The climate control system gains an ionizer into help neutralize smells and the seat heaters warm up quicker than before. The rear camera system looks clearer and the in-cabin microphone has been improved, which should come in handy when used with hands-free calling, voice commands or the Android Auto and Apple CarPlay functionalities.

The Driver Confidence suite of driver aid features gains an improved long-range radar sensor that, in turn, yields improvements to the adaptive cruise control and forward collision warning systems. Envision drivers can also toggle between adaptive and conventional cruise control, for those who'd rather do the braking themselves.

The rest of the Driver Confidence package persists unchanged with features like lane-keeping assist, blind-spot monitoring and GM's haptic vibrating Safety Alert Driver's Seat working as well as it did before. I didn't get to test the semi-autonomous parallel parking, but it's part of this package, as well.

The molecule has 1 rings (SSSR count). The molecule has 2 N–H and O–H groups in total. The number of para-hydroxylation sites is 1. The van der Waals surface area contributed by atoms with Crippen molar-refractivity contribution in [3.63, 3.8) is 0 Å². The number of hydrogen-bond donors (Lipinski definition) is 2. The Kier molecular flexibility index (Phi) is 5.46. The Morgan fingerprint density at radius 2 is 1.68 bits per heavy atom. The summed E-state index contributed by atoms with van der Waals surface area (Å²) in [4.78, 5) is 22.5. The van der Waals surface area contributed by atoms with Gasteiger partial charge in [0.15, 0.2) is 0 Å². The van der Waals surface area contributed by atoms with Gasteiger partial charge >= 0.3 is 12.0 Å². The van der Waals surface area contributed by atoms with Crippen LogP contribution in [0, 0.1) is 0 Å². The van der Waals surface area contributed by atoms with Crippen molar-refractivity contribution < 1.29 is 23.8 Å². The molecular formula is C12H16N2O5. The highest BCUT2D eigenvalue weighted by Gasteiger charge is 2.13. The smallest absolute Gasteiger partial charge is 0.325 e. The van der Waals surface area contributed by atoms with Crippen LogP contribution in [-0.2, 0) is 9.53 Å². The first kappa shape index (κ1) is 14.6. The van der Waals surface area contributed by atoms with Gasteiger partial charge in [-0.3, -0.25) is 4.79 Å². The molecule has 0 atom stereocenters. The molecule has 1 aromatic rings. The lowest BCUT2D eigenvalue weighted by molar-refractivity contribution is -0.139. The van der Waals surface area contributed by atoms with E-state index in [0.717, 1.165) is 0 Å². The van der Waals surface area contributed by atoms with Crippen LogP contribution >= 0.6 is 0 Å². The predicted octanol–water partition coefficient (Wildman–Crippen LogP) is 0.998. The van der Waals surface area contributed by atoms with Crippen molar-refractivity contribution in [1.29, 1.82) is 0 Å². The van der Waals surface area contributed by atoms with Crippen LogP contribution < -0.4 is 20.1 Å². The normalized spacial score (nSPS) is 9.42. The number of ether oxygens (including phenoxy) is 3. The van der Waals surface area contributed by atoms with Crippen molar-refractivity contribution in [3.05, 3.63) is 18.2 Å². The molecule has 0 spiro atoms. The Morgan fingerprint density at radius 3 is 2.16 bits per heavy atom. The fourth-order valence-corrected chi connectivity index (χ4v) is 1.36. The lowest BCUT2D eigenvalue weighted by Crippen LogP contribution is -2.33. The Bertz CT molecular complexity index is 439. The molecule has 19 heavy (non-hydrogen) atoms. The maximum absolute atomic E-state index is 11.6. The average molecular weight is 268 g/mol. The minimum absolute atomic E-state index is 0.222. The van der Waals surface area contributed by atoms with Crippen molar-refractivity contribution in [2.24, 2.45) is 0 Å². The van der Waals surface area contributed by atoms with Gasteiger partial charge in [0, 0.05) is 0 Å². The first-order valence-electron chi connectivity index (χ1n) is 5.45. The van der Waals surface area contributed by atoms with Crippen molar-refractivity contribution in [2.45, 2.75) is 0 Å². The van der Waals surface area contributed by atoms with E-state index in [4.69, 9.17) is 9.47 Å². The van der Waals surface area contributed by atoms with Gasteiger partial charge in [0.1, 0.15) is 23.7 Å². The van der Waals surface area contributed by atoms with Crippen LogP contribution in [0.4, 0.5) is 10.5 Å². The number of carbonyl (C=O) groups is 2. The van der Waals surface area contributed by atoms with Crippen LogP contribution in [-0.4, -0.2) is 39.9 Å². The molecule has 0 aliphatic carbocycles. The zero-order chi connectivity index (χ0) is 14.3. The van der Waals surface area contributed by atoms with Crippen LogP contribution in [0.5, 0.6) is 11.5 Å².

2019 Buick Envision Premium II

The 2019 Envision is a better value, but not such a huge improvement over a 2018 model year bargain or a used 2017 model.

Antuan Goodwin/Roadshow

The revised Envision will compete for premium compact SUV market share against the aging Acura RDX and Lincoln MKC. The Lincoln is likely the closest competitor where value and feature set are concerned, but the Acura is due for a major tech overhaul next year. If you prefer much simpler technology, I'd also toss the Mazda CX-5 into the fray considering that automaker's new premium push. The CX-5 has much less extensive safety and cabin tech, but is also much less expensive making it a very tempting alternative for "budget premium" buyers.

With a small price drop and many improvements, the Buick Envision will be a better value than before when it hits the road in Spring 2018.